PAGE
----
Arts

If the complaint that there are not enough meaty roles in the theater for women sounds familiar, it may be because more women are doing something about it, even if they have to take matters into their own hands. Two actresses felt so strongly about appearing in “This Wide Night,” a play by the British playwright Chloe Moss, that they decided to...
“Rising,” an exhibition of works by members of the Bonac Tonic art collective, will be on view Saturday and Sunday at Ashawagh Hall in Springs, with an opening reception set for Saturday from 6 to 9 p.m.
Three distinct shows, “Connie Fox: Self As . . .,” “Brian Gaman: Vanishing Point,” and “Lindsay Morris: You Are You,” will open on Sunday and remain on view through April 24.
Bay Street Theater in Sag Harbor will kick off the weekend tomorrow night at 8 with “Caliente! Latin Night” and shift into 1970s jazz-rock on Saturday with FM: A Steely Dan Tribute, also at 8 p.m.
Music in a lower key, figuratively speaking, will be offered at the Montauk Library on Sunday at 3:30 p.m. with a free concert by Francisco Roldan, a classical guitarist. The program will include works by Mauro Giuliani (Italy), Barrios (Paraguay), Joaquin Rodrigo (Spain), Charlie Byrd (United States), and Phillip Houghton (Australia).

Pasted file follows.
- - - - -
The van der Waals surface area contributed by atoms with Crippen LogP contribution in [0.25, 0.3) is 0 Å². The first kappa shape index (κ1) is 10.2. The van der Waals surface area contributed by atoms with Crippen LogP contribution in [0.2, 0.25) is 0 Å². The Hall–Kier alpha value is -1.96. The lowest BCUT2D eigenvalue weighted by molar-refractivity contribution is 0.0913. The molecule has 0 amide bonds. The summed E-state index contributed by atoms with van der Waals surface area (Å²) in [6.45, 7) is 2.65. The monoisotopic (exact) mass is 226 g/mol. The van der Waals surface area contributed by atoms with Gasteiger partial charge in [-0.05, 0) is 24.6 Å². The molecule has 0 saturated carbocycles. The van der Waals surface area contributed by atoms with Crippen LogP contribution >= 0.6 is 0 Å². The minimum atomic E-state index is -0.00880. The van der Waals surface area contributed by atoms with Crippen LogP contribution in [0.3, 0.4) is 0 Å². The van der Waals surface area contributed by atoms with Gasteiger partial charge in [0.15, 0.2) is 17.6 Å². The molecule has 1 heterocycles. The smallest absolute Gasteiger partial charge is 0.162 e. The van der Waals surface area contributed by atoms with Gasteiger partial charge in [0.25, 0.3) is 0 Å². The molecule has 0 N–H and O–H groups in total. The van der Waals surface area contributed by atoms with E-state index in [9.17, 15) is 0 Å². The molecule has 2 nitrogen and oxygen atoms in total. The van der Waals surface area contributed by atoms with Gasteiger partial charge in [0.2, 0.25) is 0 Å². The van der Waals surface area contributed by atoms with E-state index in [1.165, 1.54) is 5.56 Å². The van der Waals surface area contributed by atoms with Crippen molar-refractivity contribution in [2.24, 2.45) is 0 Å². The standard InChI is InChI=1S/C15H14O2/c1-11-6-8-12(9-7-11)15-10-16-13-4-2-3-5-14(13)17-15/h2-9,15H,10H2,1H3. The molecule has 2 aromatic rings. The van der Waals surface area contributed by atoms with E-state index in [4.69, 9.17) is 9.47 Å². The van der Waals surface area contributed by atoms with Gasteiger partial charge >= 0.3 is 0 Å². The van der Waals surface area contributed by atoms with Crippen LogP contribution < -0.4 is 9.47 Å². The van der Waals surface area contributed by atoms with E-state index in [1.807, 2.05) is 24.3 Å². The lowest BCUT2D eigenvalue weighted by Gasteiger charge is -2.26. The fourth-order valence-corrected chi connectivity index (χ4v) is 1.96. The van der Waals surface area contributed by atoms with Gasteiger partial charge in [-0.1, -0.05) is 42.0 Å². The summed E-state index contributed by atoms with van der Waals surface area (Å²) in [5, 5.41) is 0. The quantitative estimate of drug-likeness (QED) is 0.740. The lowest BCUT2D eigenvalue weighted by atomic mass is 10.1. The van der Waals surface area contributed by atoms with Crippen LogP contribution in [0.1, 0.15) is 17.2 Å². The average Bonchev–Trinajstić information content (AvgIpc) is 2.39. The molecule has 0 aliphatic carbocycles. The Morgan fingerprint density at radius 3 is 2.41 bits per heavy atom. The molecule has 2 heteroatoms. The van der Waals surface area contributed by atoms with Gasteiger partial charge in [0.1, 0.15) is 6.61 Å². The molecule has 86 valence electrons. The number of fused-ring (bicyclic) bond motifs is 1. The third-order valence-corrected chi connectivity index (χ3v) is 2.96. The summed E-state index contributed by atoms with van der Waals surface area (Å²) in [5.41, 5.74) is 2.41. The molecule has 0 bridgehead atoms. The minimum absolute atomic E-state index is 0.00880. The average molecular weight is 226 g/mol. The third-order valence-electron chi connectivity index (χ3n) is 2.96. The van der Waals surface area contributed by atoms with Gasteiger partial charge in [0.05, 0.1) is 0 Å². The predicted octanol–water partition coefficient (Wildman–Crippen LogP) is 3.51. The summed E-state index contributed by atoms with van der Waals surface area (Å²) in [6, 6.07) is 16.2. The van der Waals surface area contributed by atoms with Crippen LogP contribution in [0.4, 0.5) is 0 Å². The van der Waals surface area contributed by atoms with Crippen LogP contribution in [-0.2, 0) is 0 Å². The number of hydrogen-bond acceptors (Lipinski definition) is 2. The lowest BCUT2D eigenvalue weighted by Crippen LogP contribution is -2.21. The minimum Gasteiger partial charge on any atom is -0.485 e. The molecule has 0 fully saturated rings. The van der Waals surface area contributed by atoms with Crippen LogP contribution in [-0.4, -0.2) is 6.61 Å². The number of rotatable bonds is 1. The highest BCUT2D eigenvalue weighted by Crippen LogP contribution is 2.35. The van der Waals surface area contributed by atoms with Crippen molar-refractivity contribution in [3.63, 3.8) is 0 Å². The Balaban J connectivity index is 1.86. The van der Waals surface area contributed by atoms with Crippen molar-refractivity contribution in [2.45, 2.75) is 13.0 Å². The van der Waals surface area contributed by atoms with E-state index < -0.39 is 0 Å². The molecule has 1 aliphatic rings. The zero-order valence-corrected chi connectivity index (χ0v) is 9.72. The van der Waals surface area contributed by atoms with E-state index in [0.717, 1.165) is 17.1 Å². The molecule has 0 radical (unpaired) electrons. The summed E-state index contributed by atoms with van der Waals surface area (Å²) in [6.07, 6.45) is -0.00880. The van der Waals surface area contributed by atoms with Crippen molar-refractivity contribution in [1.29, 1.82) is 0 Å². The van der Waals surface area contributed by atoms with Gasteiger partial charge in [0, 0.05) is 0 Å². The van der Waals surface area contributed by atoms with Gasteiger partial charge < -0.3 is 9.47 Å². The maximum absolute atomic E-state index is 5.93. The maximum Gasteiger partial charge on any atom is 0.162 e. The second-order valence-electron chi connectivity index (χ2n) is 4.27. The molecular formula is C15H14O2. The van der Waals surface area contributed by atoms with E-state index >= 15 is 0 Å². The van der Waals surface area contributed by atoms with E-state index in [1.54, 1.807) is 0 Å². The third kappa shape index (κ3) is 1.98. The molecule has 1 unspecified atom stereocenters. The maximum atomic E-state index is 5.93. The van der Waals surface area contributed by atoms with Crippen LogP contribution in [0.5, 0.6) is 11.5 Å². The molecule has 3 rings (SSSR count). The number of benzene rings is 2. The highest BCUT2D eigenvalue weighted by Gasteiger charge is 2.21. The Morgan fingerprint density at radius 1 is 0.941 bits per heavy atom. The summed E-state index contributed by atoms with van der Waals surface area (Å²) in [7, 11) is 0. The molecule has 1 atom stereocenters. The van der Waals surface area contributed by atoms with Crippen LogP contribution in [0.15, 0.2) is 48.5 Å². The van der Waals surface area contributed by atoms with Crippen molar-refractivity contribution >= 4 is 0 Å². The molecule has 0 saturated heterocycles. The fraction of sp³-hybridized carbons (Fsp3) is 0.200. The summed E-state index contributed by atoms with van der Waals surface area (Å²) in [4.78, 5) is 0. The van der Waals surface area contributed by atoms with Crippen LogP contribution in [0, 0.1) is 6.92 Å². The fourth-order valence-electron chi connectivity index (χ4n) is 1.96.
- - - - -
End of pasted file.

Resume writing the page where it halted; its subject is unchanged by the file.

The John Drew Theater Lab at Guild Hall will present a free staged reading of “I Married the Icepick Killer,” a new play by Carol Muske-Dukes, tomorrow at 7:30 p.m.
Keyes Art Consulting and Mark Borghi Fine Arts will hold a reading and book signing of “Out of Line: The Art of Jules Feiffer” at the gallery’s location on Manhattan’s Upper East Side.
Ruth Appelhof was surprised with her own Guild Hall Lifetime Achievement Award on Tuesday night at the Rainbow Room in New York City.
The Choral Society of the Hamptons will welcome spring with two popular choral classics, on March 20 at 5 p.m. at the East Hampton Presbyterian Church. The program will feature Bach’s Cantata No. 4, “Christ Lay in Death’s Bonds,” and Fauré’s Requiem.